What is SSL Security and how it makes your site more secure

It is now over 20 years since Netscape launched the Secure Sockets Layer (SSL) to secure online communications. Since its launch, SSL and now the successor, Transport Layer Security (TSL), are still the de facto protocols for achieving authentication, privacy, and data integrity on the web.

With digital workspaces becoming the new norm, the stakes for SSL security have gone a notch higher. But what exactly is SSL security? And how can it enhance the security of your website? Parallels ® explains in this post.

What is SSL?

SSL is a protocol that establishes encrypted and authenticated connections between a web browser (or client) to a web server. SSL achieves security by binding the identities of companies and websites via two pairs of cryptographic keys: public and private keys.

The private key is secret and kept within the origin server, while the public key gets distributed via digital certificates that follow the X.509 standard. While the two keys are distinct, they indeed have a special mathematical relationship: a corresponding private key can only decrypt data encrypted by the public key.

Furthermore, an entity can use the private key to sign digital documents, including webpages and transactions. Once signed, anyone with the corresponding public key can verify the signature. Hypertext Transfer Protocol Secure (HTTPS)—also called HTTP over SSL or HTTP over TSL—combines the traditional HTTP with SSL or TSL to achieve security.

When an entity uses HTTPS in its URL address, it means that communication between the client and the webserver is secure. In other words, when a website uses HTTPS, any data exchange between it and the browser is secured via SSL.

SSL security works on the concept of public-key and private key cryptography, as outlined in the diagram below:

SSL Security

  1. The client attempts to connect to an SSL-enabled web server. Here, the client requests the webserver to identify itself.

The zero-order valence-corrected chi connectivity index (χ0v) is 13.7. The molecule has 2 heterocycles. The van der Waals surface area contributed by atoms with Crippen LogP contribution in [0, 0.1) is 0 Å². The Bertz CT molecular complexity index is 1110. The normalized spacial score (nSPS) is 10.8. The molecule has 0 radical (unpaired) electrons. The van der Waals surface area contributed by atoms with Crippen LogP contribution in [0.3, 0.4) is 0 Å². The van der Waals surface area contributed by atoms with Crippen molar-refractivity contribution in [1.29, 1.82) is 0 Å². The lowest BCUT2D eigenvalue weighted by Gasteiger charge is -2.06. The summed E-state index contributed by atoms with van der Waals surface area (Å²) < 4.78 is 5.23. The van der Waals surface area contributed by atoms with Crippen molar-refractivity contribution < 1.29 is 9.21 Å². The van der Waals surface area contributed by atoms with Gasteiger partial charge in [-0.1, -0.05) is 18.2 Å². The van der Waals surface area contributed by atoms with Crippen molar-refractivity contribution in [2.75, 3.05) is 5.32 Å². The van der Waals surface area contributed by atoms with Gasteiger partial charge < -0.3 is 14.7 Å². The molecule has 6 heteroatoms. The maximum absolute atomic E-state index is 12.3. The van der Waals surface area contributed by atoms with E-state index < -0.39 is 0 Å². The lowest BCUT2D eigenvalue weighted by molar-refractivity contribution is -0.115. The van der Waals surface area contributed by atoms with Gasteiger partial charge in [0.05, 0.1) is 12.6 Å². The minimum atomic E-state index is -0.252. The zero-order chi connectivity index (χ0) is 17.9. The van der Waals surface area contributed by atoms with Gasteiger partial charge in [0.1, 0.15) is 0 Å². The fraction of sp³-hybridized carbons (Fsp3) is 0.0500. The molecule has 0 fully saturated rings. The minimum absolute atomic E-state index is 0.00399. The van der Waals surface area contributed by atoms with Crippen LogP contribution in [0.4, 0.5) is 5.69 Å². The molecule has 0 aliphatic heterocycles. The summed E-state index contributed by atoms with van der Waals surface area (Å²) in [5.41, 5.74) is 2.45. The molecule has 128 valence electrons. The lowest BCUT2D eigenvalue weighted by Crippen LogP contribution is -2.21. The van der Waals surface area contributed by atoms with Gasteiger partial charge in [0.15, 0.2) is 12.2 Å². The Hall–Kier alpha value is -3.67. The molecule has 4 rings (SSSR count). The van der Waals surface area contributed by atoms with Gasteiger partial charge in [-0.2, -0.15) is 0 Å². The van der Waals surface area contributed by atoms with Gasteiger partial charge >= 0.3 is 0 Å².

2. The server sends copy of its SSL certificate containing the server’s public key, validity, and domain names, among other things to the client. This process is called an SSL handshake. During the SSL handshake, both the client and the server use asymmetric cryptography to exchange randomly generated data. In turn, the random data creates new keys (session keys) for transferring data between them.
  3. The server acknowledges the client to initiate an SSL session.
  4. The client uses the session keys generated in step 2—a form of symmetric cryptography—to encrypt its data and exchange it with the server.

Types of SSL certificates

In SSL security, Certification Authority (CA) issues X.509-based certificates to organizations wishing to establish encrypted communications with their clients. This way, the CA acts as a trusted third-party that validates various entities after undertaking rigorous audits on them. Six types of SSL certificates are:

Differences between SSL and TLS

When people refer to the terms TSL or SSL security, they are talking about X.509 certificates that allow clients to communicate to web servers using HTTPS. In most cases, these terms are used interchangeably because of two reasons:

However, SSL and TSL differ in many ways, as shown in the table below:

Feature SSL  TSL
Proprietor SSL is a proprietary protocol that Netscape unveiled in 1995. TSL is a standardized protocol that the Internet Engineering Task Force (IETF) released in 1999. It is a successor to SSL that delivers superior security, privacy, security, and performance.
Handshake The SSL handshake makes explicit connections throughport443. TSL allows implicit connections through a protocol.With TLS transaction, the handshake starts on an insecure channel,which then switches to port 443.
Cipher suite SSL uses Fortezza cipher suite TSL does not support the Fortezza cipher suite. 
Alert messages SSL has the “No certificate” notifications.  TLS replaces the alert message with several notifications.
Record Protocol SSL uses the Message Authentication Code (MAC) to hash each data.  TSL uses Hash-Based Message Authentication (HMAC) to hash the data. 
Versions SSL has three versions (SSL 1.0, SSL 2.0, and SSL 3.0). All the versions are now deprecated because of vulnerability issues. TSL has four versions (TLS 1.0, TSL 1.1, TSL 1.2, and TSL 1.3). As of March 2020, TSL 1.0 and TSL 1.1 are deprecated.

SSL Security: Secure Access with Parallels RAS

SSL security has indeed become a universal standard—promoting security and ensuring organizations establish digital trust with their customers. While prioritizing security, organizations also need a highly efficient Virtual Desktop Infrastructure (VDI) solution that blends SSL and application delivery.

Parallels® Remote Application Server (RAS) provides a comprehensive VDI solution to effectively monitor and manage your entire infrastructure at a cost-effective price. Parallels RAS’ console has a certificate management interface that you can quickly use to add and manage all your SSL certificates via a single pane of glass.

Download a FREE, 30-day trial of Parallels RAS today and manage SSL security via a single pane of glass.

References

Wikipedia|https://en.wikipedia.org/wiki/Certificate_signing_request 

Lifewire| https://www.lifewire.com/signed-vs-self-signed-certificates-3469534 

CSID| https://www.csid.com/resources/stats/data-breaches-by-industry/ 

GlobalSign| https://www.globalsign.com/en/ssl-information-center/what-is-an-ssl-certificate 

Parallels| https://www.parallels.com/blogs/ras/vdi-meaning/ 

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